CDC to scale back quarantine interval from 14 days to 7 to 10 days
The U.S. Centers for Disease Control and Prevention (CDC), along with other health agencies such as the World Health Organization (WHO), recommend that people who may have been in close contact with a coronavirus disease (COVID-19) case should undergo quarantine for 14 days.
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A quarantine period is used to keep a person who might have been exposed to the severe acuter respiratory syndrome coronavirus 2 (SARS-CoV-2), the agent that causes COVID-19, away from others. This will help reduce the risk of virus spread. Further, it helps prevent the virus’s spread before a person knows they are sick or infected.
The CDC will soon issue new guidelines reducing the number of days close contacts should quarantine following exposure to an infected person.
The Director of the CDC, Dr. Robert Redfield, informed Vice President Mike Pence and the White House Coronavirus Task Force members that the health agency will reduce the number of quarantine days from 14 to about 7 to 10 days.
After seven days, people can end their quarantine if they tested negative for the virus or in ten days if they did not undergo testing.
In October, the CDC updated its definition of close contact with a COVID-19 patient. In the past, close contacts were those who spent an extended period with the infected individual. Previously, the CDC stated that a person becomes a close contact if they have to spend 15 minutes of continuous exposure to a person with COVID-19.
However, in the new definition, close contacts should include multiple and brief exposures. The exposures should add up to a total of 15 minutes spent six feet or close to an infected individual.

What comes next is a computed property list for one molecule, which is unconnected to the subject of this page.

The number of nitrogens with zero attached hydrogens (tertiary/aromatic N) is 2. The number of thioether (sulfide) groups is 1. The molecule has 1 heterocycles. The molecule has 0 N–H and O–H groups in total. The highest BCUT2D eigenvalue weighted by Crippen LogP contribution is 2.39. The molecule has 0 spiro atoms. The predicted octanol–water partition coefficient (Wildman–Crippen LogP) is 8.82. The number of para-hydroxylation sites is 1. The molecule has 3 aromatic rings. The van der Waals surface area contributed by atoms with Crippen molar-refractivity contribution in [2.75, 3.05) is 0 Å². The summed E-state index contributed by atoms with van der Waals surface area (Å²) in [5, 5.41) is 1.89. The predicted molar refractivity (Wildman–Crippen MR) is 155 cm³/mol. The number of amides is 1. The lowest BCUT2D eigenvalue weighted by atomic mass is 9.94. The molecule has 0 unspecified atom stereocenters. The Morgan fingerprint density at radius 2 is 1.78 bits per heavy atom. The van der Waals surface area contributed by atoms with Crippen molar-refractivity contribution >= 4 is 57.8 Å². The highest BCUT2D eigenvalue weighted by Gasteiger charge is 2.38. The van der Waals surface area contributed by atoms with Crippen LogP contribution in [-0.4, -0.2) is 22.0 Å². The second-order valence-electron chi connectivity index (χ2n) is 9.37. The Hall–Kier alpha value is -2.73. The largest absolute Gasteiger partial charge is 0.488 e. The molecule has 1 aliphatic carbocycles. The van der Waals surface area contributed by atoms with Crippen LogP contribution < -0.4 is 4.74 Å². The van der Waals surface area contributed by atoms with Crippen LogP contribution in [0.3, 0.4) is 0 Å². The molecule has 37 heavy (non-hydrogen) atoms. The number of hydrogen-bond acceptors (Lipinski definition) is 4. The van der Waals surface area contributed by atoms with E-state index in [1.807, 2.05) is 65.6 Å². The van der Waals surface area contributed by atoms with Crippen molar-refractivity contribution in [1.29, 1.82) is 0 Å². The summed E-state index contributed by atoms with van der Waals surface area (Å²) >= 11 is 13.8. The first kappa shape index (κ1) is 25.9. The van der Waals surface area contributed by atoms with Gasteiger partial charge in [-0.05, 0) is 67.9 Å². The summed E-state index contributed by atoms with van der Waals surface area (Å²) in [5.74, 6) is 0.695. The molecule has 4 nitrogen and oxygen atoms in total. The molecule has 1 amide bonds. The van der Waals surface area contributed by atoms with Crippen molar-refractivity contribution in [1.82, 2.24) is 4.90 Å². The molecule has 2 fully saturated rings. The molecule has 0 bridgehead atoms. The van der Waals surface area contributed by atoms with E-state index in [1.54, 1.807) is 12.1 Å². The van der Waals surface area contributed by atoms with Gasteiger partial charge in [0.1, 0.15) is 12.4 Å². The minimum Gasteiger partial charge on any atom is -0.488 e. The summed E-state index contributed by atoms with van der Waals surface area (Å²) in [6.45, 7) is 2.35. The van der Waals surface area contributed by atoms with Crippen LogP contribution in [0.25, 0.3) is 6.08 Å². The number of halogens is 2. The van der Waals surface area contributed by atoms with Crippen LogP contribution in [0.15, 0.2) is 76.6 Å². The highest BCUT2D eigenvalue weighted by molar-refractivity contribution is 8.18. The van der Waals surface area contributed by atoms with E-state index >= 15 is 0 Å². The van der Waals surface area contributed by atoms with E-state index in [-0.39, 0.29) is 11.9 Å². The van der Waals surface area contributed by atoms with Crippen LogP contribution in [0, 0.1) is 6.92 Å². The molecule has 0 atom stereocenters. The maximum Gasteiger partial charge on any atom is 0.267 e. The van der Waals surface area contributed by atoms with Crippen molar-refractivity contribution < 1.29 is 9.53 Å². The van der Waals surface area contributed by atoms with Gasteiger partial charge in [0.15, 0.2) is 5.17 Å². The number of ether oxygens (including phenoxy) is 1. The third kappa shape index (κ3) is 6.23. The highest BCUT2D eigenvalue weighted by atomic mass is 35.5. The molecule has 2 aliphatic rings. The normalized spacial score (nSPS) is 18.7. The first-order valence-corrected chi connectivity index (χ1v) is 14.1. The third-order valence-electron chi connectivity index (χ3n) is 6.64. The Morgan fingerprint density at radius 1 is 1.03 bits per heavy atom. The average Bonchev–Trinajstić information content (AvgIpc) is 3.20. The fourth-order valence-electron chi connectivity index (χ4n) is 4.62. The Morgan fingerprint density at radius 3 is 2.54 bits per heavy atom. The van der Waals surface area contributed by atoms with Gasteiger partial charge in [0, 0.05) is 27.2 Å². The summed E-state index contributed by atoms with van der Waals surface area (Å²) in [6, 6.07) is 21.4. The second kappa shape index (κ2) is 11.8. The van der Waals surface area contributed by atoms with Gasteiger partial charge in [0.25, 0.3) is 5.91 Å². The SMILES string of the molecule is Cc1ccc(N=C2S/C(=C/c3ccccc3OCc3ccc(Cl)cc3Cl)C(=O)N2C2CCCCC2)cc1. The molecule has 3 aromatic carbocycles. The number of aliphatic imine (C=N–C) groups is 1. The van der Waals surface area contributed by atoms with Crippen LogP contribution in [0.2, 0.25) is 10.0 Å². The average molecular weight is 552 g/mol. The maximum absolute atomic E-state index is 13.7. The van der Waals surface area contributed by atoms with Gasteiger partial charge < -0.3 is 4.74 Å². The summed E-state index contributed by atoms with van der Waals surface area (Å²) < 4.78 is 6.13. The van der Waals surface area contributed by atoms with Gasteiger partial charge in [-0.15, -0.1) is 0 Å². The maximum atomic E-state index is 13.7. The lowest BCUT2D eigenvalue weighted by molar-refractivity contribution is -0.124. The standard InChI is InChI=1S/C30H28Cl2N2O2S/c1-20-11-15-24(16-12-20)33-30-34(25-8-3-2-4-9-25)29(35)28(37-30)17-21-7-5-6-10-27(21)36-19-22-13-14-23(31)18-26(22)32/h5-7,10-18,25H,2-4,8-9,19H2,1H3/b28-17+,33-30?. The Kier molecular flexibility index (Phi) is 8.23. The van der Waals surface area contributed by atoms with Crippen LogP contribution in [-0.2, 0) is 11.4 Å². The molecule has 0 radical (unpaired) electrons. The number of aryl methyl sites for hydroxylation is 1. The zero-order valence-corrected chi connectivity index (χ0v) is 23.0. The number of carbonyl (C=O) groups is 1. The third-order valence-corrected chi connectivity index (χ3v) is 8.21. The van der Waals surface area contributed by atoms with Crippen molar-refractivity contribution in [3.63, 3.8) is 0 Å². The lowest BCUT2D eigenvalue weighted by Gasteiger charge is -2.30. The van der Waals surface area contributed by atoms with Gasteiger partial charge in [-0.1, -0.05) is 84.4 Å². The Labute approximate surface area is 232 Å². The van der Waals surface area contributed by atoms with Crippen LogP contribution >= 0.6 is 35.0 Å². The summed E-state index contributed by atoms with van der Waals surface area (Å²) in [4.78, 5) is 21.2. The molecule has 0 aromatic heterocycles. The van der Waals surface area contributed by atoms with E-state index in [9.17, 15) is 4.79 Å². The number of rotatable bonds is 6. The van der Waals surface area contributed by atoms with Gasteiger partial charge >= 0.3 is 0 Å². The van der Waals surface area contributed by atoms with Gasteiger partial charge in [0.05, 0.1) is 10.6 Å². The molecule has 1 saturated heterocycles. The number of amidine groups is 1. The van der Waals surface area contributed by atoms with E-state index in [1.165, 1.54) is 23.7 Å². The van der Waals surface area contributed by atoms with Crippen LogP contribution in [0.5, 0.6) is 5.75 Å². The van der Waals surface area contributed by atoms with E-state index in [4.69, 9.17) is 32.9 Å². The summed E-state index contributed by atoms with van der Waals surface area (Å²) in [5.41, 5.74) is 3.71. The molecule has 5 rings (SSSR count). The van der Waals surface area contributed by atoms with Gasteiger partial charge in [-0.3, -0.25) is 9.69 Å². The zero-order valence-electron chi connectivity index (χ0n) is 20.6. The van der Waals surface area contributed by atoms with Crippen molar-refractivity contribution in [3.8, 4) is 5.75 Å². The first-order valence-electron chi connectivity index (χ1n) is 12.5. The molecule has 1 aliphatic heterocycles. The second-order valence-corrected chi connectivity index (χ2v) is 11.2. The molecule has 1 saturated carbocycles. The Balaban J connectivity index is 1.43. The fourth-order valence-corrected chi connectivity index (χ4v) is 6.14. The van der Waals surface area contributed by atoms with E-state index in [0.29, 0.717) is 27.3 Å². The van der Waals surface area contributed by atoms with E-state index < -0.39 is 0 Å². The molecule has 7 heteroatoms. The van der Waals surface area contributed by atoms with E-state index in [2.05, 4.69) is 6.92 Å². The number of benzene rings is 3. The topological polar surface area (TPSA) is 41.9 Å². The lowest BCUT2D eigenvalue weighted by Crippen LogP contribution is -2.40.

Who needs to quarantine?
People exposed to a COVID-19 patient need to undergo quarantine, except those who have been infected over the past three months.
The CDC also noted that those who have recovered from the infection might not need to have a quarantine period to get tested for up to three months, as long as they do not develop symptoms.
Close contacts are defined as people who were within six feet of someone who has COVID-19 for a total of 15 minutes or more. They are also the ones who took care of a sick person with COVID-19, had direct physical contact with the person through hugging or kissing, shared eating or drinking utensils, or had been exposed to respiratory droplets when an infected person coughed, sneezed, or talked.
For individuals who have been exposed to an infected person, they are advised to stay at home and monitor their health. They should also watch out for COVID-19 symptoms, including a fever, cough, shortness of breath, and loss of smell or taste, among others.
Still, health experts continue to emphasize the importance of mitigation strategies to stem the virus’s spread. Regular handwashing, staying away from crowded places, wearing face masks, and physical distancing can reduce the risk of COVID-19 spread.
Until a safe and effective vaccine against SARS-CoV-2 is widely available, it is crucial to adhere to these guidelines. Many countries have signed emergency use of developed vaccines that are undergoing the last phase of human trials. The United Kingdom, for instance, plans to start vaccination efforts in the coming weeks. The country is the first to approve Pfizer’s COVID-19 vaccine, which will roll out next week.
To date, there are more than 64.36 million reported SARS-CoV-2 cases worldwide, with over 1.48 million deaths. The United States reports the highest number of cases, reaching more than 13.9 million, followed by India and Brazil, with more than 9.49 million and 6.38 million cases, respectively.